Lego and Nintendo are ready to share a few more details about their unusual Mario-themed collaboration. The aptly-named Lego Super Mario will launch on August 1st with three sets called Adventures with Mario Starter Course — which serves as the foundation for the entire product line — Piranha Plant Power Slide Expansion Set and Bowser’s Castle Boss Battle Expansion Set. You can pre-order the Starter Course now for $59.99/€59.99 — the same price as most Nintendo-made games at launch — from Lego’s online store and select retailers. The Piranha Plant and Bowser packs, which aren't yet available to reserve, will cost $29.99/€29.99 and $99.99/€99.99 respectively.
The Starter Course will come with the chunky Mario figure unveiled last month. It’s larger and more expressive than the average Lego minifigure, thanks to some LCD screens packed into his eyes, mustach-covered mouth and belly. The mostly-plastic character is also equipped with a built-in speaker that delivers iconic music and sound effects from the video games. The 231-piece starter pack will also ship with a green pipe -- which serves as the start of the course -- and a few pieces that allow Mario to pick up digital coins, including a yellow Question Block, Goomba and Bowser Jr.
Neither company has fully explained the technology underpinning the range. Today, though, The Lego Group confirmed that the Adventures with Mario Starter Course set comes with seven “action bricks” that allow “different interactions” with the Mario figure.” These special pieces were visible, but never named or fully explained in the video released last month. They appear to have a special pattern on top, which suggests Mario’s various reactions and coin collecting revolve around RFID tags.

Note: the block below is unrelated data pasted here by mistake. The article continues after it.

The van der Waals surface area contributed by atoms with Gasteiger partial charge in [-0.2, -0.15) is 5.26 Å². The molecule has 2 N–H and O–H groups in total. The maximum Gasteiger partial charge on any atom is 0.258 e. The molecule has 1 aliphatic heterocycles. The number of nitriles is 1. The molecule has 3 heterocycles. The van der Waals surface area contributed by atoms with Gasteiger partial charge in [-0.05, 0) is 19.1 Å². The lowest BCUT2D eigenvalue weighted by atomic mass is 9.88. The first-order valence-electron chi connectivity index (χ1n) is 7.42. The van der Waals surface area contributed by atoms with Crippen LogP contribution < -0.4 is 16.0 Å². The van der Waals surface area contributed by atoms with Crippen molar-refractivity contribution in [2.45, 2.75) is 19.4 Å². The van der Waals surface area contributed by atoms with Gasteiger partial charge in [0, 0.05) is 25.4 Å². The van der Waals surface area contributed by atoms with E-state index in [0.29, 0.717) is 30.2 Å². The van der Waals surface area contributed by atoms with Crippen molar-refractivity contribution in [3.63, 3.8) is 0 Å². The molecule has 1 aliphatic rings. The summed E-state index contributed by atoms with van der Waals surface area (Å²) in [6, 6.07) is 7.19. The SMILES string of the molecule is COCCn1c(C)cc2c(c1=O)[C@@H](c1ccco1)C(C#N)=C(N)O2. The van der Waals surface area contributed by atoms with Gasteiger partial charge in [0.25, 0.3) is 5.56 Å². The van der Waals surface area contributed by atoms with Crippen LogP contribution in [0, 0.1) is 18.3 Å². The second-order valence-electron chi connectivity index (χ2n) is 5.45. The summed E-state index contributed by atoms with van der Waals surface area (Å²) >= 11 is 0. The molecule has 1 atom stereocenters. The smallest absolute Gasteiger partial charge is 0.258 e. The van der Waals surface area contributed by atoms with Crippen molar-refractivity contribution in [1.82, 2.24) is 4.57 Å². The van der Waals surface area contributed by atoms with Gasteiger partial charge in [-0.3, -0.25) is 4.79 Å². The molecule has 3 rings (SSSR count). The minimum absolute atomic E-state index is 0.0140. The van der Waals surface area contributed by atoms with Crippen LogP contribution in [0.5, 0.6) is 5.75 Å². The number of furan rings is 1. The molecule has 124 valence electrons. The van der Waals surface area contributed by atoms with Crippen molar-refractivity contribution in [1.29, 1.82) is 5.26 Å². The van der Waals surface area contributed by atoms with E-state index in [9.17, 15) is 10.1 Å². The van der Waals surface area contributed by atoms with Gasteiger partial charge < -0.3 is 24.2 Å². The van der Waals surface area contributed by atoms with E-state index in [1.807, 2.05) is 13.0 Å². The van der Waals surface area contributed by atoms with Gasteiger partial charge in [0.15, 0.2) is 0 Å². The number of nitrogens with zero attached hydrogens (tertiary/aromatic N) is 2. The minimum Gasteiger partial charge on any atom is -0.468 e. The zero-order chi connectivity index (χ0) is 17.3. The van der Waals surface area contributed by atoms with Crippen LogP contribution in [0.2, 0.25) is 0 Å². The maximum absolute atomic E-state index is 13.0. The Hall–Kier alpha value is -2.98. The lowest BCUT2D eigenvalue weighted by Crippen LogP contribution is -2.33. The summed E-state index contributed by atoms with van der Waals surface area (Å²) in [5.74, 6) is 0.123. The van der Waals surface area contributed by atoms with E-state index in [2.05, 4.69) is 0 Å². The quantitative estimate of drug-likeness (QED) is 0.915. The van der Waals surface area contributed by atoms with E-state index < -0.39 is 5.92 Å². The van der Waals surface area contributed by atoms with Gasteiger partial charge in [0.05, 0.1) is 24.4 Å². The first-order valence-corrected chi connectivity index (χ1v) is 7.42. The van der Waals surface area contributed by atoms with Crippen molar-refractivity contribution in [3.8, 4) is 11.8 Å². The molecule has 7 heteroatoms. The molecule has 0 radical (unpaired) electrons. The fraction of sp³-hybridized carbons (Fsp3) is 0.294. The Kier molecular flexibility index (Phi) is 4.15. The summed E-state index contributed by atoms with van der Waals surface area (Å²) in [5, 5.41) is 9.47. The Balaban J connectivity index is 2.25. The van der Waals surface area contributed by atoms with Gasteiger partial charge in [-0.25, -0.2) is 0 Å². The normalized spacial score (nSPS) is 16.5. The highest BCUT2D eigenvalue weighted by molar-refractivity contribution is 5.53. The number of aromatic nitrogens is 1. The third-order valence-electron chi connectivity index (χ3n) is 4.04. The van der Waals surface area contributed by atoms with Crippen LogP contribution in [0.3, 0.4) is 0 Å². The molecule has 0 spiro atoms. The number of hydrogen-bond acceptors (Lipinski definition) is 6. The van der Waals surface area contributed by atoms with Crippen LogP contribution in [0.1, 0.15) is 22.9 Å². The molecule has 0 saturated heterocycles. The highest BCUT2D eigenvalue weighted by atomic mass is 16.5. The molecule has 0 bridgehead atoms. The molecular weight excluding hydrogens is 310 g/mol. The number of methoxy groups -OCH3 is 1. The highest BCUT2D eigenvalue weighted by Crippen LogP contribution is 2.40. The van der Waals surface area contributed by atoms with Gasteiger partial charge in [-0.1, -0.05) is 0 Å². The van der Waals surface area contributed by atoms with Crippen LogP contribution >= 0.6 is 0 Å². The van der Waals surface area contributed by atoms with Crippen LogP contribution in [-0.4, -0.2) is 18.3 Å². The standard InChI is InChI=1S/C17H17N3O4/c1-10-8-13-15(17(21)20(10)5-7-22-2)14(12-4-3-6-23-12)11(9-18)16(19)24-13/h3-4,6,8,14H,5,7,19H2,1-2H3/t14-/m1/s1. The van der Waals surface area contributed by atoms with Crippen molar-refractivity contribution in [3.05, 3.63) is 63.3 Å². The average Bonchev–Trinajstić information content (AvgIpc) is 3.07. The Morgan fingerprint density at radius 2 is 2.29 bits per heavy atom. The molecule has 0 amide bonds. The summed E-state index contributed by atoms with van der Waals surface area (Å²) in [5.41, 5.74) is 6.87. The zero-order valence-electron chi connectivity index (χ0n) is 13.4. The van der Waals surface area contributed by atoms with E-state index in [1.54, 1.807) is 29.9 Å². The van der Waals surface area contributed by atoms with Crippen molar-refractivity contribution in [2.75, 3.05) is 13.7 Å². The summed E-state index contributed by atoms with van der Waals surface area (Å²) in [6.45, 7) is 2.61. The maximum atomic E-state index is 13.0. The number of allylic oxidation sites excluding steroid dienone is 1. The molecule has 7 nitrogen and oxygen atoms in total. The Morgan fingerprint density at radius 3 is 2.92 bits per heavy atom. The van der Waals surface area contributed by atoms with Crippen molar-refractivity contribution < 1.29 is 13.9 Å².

The Lego Group did reveal, though, that there will be a special Lego Super Mario app that keeps track of your scores, offers digital instruction manuals, a forum for sharing ideas, and suggestions for “other creative ways to build and play.” Again, the company hasn’t confirmed how the app interacts with the Lego Super Mario sets. We’ve seen that Mario has a Bluetooth button on his back, though, so we wouldn’t be surprised if the figure connected to your chosen device that way. "It’s very exciting to think of Lego Mario becoming a real friend to children and to picture them playing in their very own Mario world that they imagined themselves," Takashi Tezuka, an executive officer and game producer at Nintendo said.
The Japanese console maker and video game developer has experimented with physical play before. The company manufactured playing cards and toys before moving into video game development in the early 1970s. In recent years, Nintendo has dabbled with Amiibo, an ever-growing set of figurines that can be used to unlock new features and content in compatible video games, and Labo, a series of cardboard-based construction kits that create pianos, driving wheels, VR headsets and other novel Toy-Cons for the Switch. The Lego Group, meanwhile, has dipped into video game territory before with Minecraft and Overwatch sets.